If oncologists and patients who are fighting non-small cell lung cancer could create an optimal cancer fighting therapy, what would be on their list of optimal attributes? That list might include:
- A drug that would shrink and impede tumors’ growth and reoccurrence.
- A targeted therapy that avoids needlessly exposing healthy tissue to powerful cancer fighting drugs.
- Therapies that minimize adverse effects that arise from the systemic delivery of potent drugs.
- A delivery system that is easy, convenient and fast.
- Lower dosages that save time, money and minimize the physical toll of fighting cancer.
At Lonza, we recently set out to see if each of these enhancements to fighting non-small cell lung cancer are possible.
One of the earliest questions to address was – are monoclonal antibodies the right treatment to begin with? There are more than a dozen monoclonal antibodies approved for lung indications such as lung cancer with VEGF or EGFR targets, asthma and infections. But all current therapies are systemically delivered. They are often invasive, expensive and inconvenient for patients as they are delivered in the clinic, put increased time burdens on travel and length of administration. In their current form, monoclonal antibodies don’t meet the optimal attributes desired. But could we develop a monoclonal antibody that is self-administered and locally delivered while maintaining efficacy?
If monoclonal antibodies were a possible answer and the desired attributes were localized delivery and self-administration, could nebulizers be a possible remedy? The answer was no, as nebulizers presented stability concerns. However, direct delivery to the lungs is a positive attribute – if it was possible to solve for the respiratory system’s success at preventing the introduction of particles into the lungs. The challenge would be to create a therapy that features molecules with an aerodynamic diameter of between 1-5 microns. Particles larger than 5 microns are trapped in the mouth and throat, while particles smaller than about 1 micron are exhaled.
We began work with bevacizumab, a monoclonal antibody that inhibits VEGF angiogenesis. It is generally used in combination with chemotherapy and can be a maintenance treatment after chemotherapy is no longer tolerated. But Bevacizumab can cause severe bleeding as a direct result of being systemically delivered, which results in exclusion of a substantial number of potential patients who are at increased risk of bleeding.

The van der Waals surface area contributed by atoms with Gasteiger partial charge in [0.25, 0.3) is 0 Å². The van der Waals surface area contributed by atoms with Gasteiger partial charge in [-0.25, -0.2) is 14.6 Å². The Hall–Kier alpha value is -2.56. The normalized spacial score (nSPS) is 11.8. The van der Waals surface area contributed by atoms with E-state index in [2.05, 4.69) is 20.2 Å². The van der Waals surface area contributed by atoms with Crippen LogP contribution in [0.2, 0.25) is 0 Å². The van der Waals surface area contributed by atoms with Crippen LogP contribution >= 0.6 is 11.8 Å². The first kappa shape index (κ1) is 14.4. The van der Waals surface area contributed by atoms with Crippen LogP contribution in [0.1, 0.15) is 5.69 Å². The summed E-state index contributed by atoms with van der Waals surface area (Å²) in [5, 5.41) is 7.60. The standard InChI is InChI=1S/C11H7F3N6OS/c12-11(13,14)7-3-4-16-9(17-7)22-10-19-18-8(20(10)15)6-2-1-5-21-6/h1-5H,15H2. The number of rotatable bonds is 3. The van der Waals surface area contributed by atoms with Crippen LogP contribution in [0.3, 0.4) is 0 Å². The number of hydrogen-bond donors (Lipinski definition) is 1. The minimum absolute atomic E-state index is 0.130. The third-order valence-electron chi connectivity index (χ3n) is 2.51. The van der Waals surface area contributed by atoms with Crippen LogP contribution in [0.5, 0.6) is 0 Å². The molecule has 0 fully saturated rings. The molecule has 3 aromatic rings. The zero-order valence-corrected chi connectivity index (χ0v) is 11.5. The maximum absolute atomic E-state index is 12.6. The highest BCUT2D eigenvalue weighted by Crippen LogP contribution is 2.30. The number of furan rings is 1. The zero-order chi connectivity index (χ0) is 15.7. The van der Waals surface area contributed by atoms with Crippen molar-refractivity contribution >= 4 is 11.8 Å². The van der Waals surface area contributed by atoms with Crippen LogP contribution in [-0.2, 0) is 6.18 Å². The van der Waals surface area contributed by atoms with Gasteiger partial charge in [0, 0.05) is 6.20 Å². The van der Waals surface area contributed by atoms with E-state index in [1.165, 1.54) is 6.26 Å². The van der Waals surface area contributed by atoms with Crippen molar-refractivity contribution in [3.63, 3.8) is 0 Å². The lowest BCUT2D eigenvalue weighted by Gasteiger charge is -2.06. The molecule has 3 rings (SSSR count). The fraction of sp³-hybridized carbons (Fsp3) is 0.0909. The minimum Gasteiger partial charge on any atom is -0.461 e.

An inhaled bevacizumab drug product could resolve the systemic delivery challenge. Yet, biotherapeutics are very delicate and do not react well to heat or shear exposure (which are often associated with developing inhaled therapies). To develop an inhalable formulation for this program, we suspected that we might need heat and shear to produce droplets and then dry them into a powder.
We employed a spray drying method to enable particle engineering for the inhalation of bevacizumab. It did not damage the biologic, minimized biologic degradation, and used excipients like trehalose to stabilize the formulation. In addition, it allowed for shear exposure to be controlled, heat exposure was limited by evaporative cooling, and the particles were engineered in the critical 1-5 micron range of size. The final product exhibited good aerosol properties; was stable at acceptable ambient temperature for 6 months; and it maintained its anti-VEGF activity. At this stage, all positive outcomes.
Before going to the clinic, an in vivo efficacy study would give the team the confirmation they needed to continue moving forward. Inhaled bevacizumab was compared to the injected version in combination with the chemotherapy cisplatin in an in vivo study. The inhaled monoclonal antibodies plus injected chemotherapy did an equivalent job at reducing tumor burden and was, therefore, considered efficacious in vivo. And the inhaled version only needed 10% of the injected dose.
Lonza now has opened the door to the possibility of better outcomes for patients with non-small cell lung cancer using a spray-dried bevacizumab for inhalation. The monoclonal antibody is delivered through a dry-powder inhaler to patients in lower dosages with fewer side effects. Moreover, the costs are potentially lower, it is a self-administered system that can be used at home, potentially resulting in better compliance and improved outcomes. Additionally, the probable success of this spray dried inhalation formulation has the potential for positive impacts with other diseases such as asthma, COPD, lung infections and other lung cancers
The spray-dried bevacizumab project illustrates how Lonza brings a unique combination of science, technology, creativity and commitment to its projects. Drawing on 25 years of experience in particle engineering formulation design and encapsulation technologies, the company’s premier particle engineering technology services are tailored to our customers’ molecule target product profiles and delivery devices. Our formulation, analytical and manufacturing teams ensure that development timelines are met and that program risk and complexity is minimized.
In this on-demand talk, Kim Shepard presented Lonza’s approach to formulation and manufacturing of local lung cancer treatments by dry powder inhaler. The presentation discussed two case studies: bevacizumab (a monoclonal antibody) and 5-azacytidine (a small molecule).”
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